Can you extend it?

So if the length of the honeymoon phase varies, how do we make sure our relationships are on the longer side?

“One of the many factors that affect the length [of the honeymoon phase] is how emotionally and mentally healthy each partner is,” explained Dr. Kristie Overstreet, a psychotherapist and host of the Fix Yourself First podcast. “If you are focusing on what you can do to be your healthiest self and working on your ability to communicate effectively with your partner, this phase can last longer.”

In case you needed another excuse to squeeze in some self-care, sometimes the length of the honeymoon phase has more to do with how you feel about yourself than about your partner. In other words, the healthier your relationship is with yourself, the healthier your relationship will be with your partner. Prioritize your own friendships, hobbies, and self-care, and work on effective communication to let your partner know your needs and work through disagreements without letting them become full-blown fights.

However, the end of the honeymoon phase is not something to dread, and it does not mean that your relationship is no longer exciting. In fact, it might just be something to celebrate. Think about it: You’ve made it through the phase driven by butterflies and physical attraction, and now you’re in the phase where you can truly build a strong friendship and partnership–butterflies aside. Read on for tips to help keep your relationship healthy and happy after the honeymoon phase has simmered down.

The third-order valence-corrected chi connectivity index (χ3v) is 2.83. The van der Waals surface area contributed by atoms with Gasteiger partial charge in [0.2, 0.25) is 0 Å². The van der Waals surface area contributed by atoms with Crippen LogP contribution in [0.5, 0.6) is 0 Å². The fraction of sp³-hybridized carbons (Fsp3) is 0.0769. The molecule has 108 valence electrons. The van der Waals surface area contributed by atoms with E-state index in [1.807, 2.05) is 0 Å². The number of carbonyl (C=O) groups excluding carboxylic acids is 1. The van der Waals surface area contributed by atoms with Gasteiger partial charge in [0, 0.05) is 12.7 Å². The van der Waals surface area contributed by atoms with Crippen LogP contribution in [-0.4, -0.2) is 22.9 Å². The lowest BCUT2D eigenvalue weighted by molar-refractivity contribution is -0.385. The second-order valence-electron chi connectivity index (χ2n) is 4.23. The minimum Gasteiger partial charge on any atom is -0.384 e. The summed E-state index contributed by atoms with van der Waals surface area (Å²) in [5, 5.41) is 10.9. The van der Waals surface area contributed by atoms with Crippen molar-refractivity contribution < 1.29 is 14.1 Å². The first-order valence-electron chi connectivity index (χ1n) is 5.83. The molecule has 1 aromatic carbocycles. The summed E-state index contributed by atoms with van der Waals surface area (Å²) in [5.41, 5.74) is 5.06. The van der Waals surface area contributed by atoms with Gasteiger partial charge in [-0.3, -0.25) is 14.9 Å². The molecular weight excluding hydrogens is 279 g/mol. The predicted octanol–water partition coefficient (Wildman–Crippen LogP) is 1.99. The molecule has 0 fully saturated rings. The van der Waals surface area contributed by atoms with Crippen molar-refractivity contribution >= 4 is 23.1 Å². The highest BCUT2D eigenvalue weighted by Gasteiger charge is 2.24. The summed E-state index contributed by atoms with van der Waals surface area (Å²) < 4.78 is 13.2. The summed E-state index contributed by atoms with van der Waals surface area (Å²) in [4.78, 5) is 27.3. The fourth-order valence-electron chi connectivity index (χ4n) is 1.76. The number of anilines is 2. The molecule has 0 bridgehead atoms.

What to do when the honeymoon phase ends


Identify what your relationship will truly be like

When the honeymoon phase ends, the reality of the relationship sets in, and that’s when you can truly get a sense of what the rest of your life would be like with this person. Your significant other was likely on their best behavior at the beginning, and now’s the time when you start to see who they really are. How do they treat you when they’re not trying to impress you? Do you enjoy your time with them when you’re sitting at home on a Tuesday night just as much as a whirlwind date night? When the butterflies, initial physical attraction, and newness has died down, you’ll get a better sense of who this person truly is and what your life together would be like. 


Accept your partner’s flaws